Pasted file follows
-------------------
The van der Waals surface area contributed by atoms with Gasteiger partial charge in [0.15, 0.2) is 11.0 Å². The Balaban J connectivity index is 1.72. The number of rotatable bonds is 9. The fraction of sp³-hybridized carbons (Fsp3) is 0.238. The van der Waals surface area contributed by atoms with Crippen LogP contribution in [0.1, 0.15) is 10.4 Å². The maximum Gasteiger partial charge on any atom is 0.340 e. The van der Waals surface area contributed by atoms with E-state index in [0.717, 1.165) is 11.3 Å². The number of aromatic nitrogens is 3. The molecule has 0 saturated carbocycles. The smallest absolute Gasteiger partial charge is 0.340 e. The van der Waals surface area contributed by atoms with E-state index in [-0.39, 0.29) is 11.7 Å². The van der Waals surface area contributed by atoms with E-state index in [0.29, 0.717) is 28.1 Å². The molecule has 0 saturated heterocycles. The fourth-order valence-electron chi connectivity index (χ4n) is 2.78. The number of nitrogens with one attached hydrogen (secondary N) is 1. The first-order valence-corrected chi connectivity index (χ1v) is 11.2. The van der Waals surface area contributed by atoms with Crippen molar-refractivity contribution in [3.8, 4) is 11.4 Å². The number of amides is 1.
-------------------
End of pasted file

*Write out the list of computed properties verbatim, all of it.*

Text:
The van der Waals surface area contributed by atoms with Gasteiger partial charge in [0.15, 0.2) is 11.0 Å². The Balaban J connectivity index is 1.72. The number of rotatable bonds is 9. The fraction of sp³-hybridized carbons (Fsp3) is 0.238. The van der Waals surface area contributed by atoms with Crippen LogP contribution in [0.1, 0.15) is 10.4 Å². The maximum Gasteiger partial charge on any atom is 0.340 e. The van der Waals surface area contributed by atoms with E-state index in [0.717, 1.165) is 11.3 Å². The number of aromatic nitrogens is 3. The molecule has 0 saturated carbocycles. The smallest absolute Gasteiger partial charge is 0.340 e. The van der Waals surface area contributed by atoms with E-state index in [-0.39, 0.29) is 11.7 Å². The van der Waals surface area contributed by atoms with E-state index in [0.29, 0.717) is 28.1 Å². The molecule has 0 saturated heterocycles. The fourth-order valence-electron chi connectivity index (χ4n) is 2.78. The number of nitrogens with one attached hydrogen (secondary N) is 1. The first-order valence-corrected chi connectivity index (χ1v) is 11.2. The van der Waals surface area contributed by atoms with Crippen molar-refractivity contribution in [3.8, 4) is 11.4 Å². The number of amides is 1.